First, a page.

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underpants Donating Member (1000+ posts) Send PM | Profile | Ignore Wed Mar-03-10 06:23 PM
Original message
File under: Bizarre
More Justice Department appointees who worked for detainees named
http://www.macon.com/2010/03/03/1045886/more-justice-de...

Liz Cheneys Al-Qaeda seven revealed
http://trueslant.com/rickungar/2010/03/03/liz-cheney%E2... /

Uncertainty raised over Justice Department's handling of detainees
http://www.latimes.com/news/nation-and-world/la-na-gitm...

Justice Department on So-called Al Qaeda Seven: We Will Not Participate in An Attempt to Drag Peoples Names Through the Mud
http://blogs.abcnews.com/politicalpunch/2010/03/justice...

For several weeks, Republican lawmakers and a conservative group have been attacking the Justice Department for refusing to reveal the names of nine officials who have in some way advocated for or represented detainees at Guantanamo Bay.

"The administration has made many highly questionable decisions when it comes to national security, " Sen. Chuck Grassley, R-Iowa, said in a recent statement, arguing that the public has a right to know who advises the Attorney General and the President on these critical matters."

Attorney General Eric Holder identified two of the attorneys in question: Principal Deputy Solicitor General Neal Katyal and National Security Division Attorney Jennifer Daskal. Katyal won the Supreme Court case Hamdan v. Rumsfeld, challenging the legality of President Bushs military commissions; Dascal worked for Human Rights Watch.


Fox Newss Mike Levine today identified the other seven, which the Justice Department confirmed:
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WhiteTara Donating Member (1000+ posts) Send PM | Profile | Ignore Wed Mar-03-10 06:27 PM
Response to Original message
1. Are they hoping the crazies will come and lynch them?
I mean really, what is the point?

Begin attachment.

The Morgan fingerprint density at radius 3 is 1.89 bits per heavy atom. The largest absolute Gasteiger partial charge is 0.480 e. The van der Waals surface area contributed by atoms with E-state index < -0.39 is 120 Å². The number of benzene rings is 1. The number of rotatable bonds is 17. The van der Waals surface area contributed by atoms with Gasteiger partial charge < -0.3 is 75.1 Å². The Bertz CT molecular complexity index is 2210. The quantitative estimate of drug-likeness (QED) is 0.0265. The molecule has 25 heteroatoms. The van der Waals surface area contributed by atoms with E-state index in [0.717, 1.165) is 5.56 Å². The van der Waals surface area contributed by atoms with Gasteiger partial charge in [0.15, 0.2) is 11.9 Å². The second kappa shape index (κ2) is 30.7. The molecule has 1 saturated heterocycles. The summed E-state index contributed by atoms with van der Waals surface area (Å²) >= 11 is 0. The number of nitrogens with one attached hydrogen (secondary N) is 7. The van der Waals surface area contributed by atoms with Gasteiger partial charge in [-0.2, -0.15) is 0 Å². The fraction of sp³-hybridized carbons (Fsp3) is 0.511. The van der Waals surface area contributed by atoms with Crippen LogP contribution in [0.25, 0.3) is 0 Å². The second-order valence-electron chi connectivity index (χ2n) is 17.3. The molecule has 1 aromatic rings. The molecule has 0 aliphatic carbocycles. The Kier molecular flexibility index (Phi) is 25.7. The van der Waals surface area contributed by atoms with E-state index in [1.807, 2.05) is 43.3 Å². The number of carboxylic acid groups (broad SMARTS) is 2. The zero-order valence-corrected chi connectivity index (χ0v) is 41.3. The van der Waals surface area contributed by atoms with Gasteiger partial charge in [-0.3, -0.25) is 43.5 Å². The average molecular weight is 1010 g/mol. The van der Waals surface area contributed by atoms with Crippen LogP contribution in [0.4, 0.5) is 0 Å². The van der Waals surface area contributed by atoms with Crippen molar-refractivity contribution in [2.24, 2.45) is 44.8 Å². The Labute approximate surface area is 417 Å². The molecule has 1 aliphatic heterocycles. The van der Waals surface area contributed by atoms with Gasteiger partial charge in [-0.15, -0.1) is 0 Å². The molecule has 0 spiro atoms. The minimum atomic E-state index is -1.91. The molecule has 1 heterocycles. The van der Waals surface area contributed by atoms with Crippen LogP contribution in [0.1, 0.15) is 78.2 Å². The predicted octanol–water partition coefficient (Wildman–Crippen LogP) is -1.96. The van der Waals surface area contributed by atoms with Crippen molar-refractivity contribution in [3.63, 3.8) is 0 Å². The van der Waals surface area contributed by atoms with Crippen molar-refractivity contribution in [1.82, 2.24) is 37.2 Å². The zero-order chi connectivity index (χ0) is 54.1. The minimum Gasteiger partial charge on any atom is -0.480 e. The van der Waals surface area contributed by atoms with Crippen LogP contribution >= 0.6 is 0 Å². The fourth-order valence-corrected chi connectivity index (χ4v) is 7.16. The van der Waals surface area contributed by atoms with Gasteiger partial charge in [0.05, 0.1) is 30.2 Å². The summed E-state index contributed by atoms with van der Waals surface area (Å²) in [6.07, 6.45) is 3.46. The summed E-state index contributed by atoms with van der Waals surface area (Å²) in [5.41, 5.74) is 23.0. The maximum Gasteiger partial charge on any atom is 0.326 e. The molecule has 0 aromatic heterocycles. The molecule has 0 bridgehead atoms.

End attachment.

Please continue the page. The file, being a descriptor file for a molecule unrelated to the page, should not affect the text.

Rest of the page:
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Tippy Donating Member (1000+ posts) Send PM | Profile | Ignore Wed Mar-03-10 06:37 PM
Response to Original message
2. They are looking for anything and everything they can use to keep
Edited on Wed Mar-03-10 06:44 PM by Tippy
they can use to keep the Tea Party stired up, but its no only the Tea Party that is biting at the bate...Militas are on the rise once again...These mostly began spreading their anti government crap after Viet Nam..

In a sense, the militia movement is both old and new. On the one hand, militia groups are the latest in a series of periodic flings the extreme right has had with paramilitary organizations. On the other hand, however, the militia movement formed under a unique set of circum-stances that gave the movement a character, orientation and purpose distinct from its prede-cessors.

The extreme right in the United States has long had a fascination with paramilitary groups. Before World War II, right-wing and fascist groups such as the Silver Shirt Legion and the Christian Front marched across America. Later, the Cold War ushered in a new wave of paramilitary organizations like the California Rangers and the Minutemen. In the 1980s, survivalists and white supremacists formed a variety of paramilitary groups ranging from the Christian Patriot-Defense League to the Texas Emergency Reserve to the White Patriot Party.